In a masterpiece of a ruling, the Supreme Court this week declared that government employees may not openly loathe Christianity. This is what court watchers call a limited ruling. The Court did not settle the question of whether or not beleaguered evangelical bakers must bake cakes for gay weddings. Nor did it provide much guidance on whether or not government employees may subtly and secretly loathe Christianity.
Some of those more subtle government employees work for Wayne State University, which this week renewed a two-year-old bid to decertify a chapter of InterVarsity Christian Fellowship. Admittedly, it is asking a lot for university officials to tolerate the presence of an organization that promotes social justice, racial reconciliation, and inductive Bible Study. IVCF’s problem, in the eyes of university administrators, is that it insists that student leaders sign the organization’s statement of faith.
My blood pressure rises when I read about yet another university’s attempt to do away with IVCF. My own alma mater, Middlebury College, crusaded against IVCF a number of years ago. Okay, Middlebury doesn’t exactly have a stellar reputation for free inquiry these days. But back in 1990s, I spent four years as a member and leader of IVCF (I probably had to sign something to do so), and I met my wife through IVCF, so I’m emotionally invested on this issue.
Of course, it has occurred to me that IVCF may have changed since the 1990s. Perhaps its hierarchy has become bent on making evangelicalism great again and now sends members to build the wall over spring break. Or perhaps the organization harasses Muslim or LGBT students. Nope. You can read IVCF’s statement of faith here. It’s not exactly hateful. Lots of divine love, mercy, and grace.
In 2010’s CLS v. Martinez, the Supreme Court actually ruled on the merits of a case and held that public universities may deny recognition and funding to student organizations that exclude LGBT students. From my vantage point, the court in 2010 was insufficiently concerned to protect the equal treatment of religious organizations on campus. In any event, CLS did not settle the matter, because most organizations such as IVCF now at least strike a more welcoming pose toward gay and lesbian students. [I’m a bit fuzzy on IVCF’s recent history and welcome further enlightenment via comment or email. IVCF in 2016 required its employees to discountenance same-sex marriage, but I’m not sure how it handles student membership or leadership on this issue].
The Becket Fund, which is representing IVCF in its lawsuit against Wayne State and the State of Michigan, cites Masterpiece in a recent brief for the argument that a government institution “cannot act in a manner that passes judgment upon or presupposes the illegitimacy of religious beliefs and practices.”
Wayne State officials, however, have not acted like the civil rights commissioners in Colorado. They have not openly loathed Christianity or disparaged the beliefs of IVCF students.Still, IVCF and its lawyers argue that Wayne State, like most public and private universities, allows certain forms of discrimination by student organizations. It allows fraternities to exclude women and sororities to exclude men. It at least tacitly allows race-based and faith-based discrimination in the selection of leaders when it comes to African American, Jewish, and Muslim student organizations. Those organizations may have constitutions that express an openness to all students, but IVCF at the very least is far more inclusive than fraternities and sororities. IVCF thus argues that the university is singling it out for non-compliance.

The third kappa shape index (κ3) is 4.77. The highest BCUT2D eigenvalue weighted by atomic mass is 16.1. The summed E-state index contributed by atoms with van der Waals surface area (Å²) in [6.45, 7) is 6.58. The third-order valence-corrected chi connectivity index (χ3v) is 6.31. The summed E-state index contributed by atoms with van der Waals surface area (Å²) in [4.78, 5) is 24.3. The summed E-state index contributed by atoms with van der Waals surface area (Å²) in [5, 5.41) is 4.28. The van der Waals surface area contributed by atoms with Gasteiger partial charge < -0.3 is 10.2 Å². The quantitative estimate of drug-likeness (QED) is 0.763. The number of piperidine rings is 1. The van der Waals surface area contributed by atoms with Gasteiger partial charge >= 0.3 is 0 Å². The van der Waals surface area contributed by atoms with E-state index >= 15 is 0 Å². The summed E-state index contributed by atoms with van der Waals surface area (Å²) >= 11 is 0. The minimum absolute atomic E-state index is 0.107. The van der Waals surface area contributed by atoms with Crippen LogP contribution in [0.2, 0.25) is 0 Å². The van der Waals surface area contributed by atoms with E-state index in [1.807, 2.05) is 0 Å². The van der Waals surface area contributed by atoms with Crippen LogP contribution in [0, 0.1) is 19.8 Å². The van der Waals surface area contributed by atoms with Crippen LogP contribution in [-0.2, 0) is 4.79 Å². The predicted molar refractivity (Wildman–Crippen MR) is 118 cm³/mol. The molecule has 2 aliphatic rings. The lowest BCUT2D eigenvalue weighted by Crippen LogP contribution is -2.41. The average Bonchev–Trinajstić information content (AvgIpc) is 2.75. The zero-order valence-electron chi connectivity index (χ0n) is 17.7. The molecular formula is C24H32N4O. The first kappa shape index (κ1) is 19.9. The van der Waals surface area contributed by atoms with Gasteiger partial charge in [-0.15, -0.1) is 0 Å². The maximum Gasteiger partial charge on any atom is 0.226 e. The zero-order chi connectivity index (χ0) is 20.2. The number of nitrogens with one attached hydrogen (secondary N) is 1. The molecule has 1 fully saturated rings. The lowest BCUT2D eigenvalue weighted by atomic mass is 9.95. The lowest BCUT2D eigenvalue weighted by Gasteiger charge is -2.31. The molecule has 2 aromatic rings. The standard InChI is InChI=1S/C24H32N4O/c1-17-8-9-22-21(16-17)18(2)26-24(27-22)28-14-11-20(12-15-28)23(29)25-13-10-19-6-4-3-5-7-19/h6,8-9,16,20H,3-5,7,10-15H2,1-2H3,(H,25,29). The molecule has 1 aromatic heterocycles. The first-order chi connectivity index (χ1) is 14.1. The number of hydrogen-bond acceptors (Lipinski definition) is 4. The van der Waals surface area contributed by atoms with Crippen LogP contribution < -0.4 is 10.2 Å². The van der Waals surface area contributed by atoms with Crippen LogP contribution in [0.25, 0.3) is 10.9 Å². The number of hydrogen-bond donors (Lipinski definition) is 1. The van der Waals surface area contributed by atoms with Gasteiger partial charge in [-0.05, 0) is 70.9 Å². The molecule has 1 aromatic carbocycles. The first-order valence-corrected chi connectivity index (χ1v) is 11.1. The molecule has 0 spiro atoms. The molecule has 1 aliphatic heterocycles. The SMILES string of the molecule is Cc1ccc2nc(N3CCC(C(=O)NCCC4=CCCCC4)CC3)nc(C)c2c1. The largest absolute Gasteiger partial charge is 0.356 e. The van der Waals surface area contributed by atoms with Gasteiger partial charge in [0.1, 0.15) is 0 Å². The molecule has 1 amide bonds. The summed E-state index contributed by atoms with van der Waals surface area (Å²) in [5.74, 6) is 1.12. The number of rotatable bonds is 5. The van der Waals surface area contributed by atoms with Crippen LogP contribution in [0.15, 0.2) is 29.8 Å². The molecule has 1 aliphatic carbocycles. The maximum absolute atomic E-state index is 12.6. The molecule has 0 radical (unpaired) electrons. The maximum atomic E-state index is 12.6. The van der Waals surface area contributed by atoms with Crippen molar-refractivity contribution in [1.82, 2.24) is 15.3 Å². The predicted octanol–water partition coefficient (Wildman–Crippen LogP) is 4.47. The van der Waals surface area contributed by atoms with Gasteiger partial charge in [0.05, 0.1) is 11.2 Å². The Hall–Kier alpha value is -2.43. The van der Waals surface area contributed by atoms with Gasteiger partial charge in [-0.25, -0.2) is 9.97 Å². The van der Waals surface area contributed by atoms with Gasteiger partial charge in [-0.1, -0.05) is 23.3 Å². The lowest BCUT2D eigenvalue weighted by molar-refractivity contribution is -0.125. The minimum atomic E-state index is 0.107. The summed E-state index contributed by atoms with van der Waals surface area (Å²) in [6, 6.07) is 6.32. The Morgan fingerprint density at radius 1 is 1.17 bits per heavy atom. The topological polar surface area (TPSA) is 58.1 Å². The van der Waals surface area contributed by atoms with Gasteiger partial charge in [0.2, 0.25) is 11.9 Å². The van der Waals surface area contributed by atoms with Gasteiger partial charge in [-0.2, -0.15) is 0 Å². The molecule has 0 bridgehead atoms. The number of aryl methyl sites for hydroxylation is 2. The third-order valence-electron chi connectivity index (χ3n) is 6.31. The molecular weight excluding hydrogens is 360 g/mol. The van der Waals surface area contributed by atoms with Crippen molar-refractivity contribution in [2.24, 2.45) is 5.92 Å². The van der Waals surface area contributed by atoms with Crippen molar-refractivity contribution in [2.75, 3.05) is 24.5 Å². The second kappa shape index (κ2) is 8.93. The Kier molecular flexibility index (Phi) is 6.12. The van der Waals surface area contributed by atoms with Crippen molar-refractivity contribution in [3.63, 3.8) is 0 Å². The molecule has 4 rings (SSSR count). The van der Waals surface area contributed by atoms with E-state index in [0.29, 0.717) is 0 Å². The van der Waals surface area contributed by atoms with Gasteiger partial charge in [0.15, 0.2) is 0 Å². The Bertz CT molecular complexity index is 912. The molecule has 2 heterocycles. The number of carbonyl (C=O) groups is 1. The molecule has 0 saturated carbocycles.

In response, the university will argue that it fairly enforces an “all-comers” policy. And given the precedent of CLS v. Martinez, the university might well prevail despite its obvious hypocrisy.
A few thoughts:
– It would be easy for the Wayne State IVCF chapter to comply. It stands to reason that IVCF students would still elect Christians as their officers. IVCF has not chosen that path. Instead, across the country, IVCF has stood its ground out of a belief that many private and public universities discriminate against Christian groups on campus.
– As I have argued in many posts, all Americans benefit from a diverse array of perspectives on campus, and organizations like IVCF and Cru have been vital for the maintenance of evangelical points of view. Especially because of its commitments to interreligious understanding, racial reconciliation, and the intellectual exploration of the Christian faith, IVCF is precisely the sort of group that university administrators should bend over backwards to accommodate. Instead, institutions such as Tufts and Vanderbilt have become less rather than more diverse in recent years because of administration vendettas against groups such as IVCF.
– IVCF opposes same-sex marriage. This is probably one reason why IVCF’s legal efforts have attracted little sympathy from non-evangelicals. That stance, though, does not disqualify IVCF or other organizations from a place on public campuses. In Obergefell, the Court insisted that “religions, and those who adhere to religious doctrines, may continue to advocate with utmost, sincere conviction that, by divine precepts, same-sex marriage should not be condoned. The First Amendment ensures that religious organizations and persons are given proper protection as they seek to teach the principles that are so fulfilling and so central to their lives and faiths, and to their own deep aspirations to continue the family structure they have long revered.”
The Court in Masterpiece warned government institutions and officials against the open denigration of religious beliefs. It remains to be seen is whether students, faculty, politicians, and justices will continue to tolerate subtle and creeping discrimination against Christian campus organizations such as IVCF.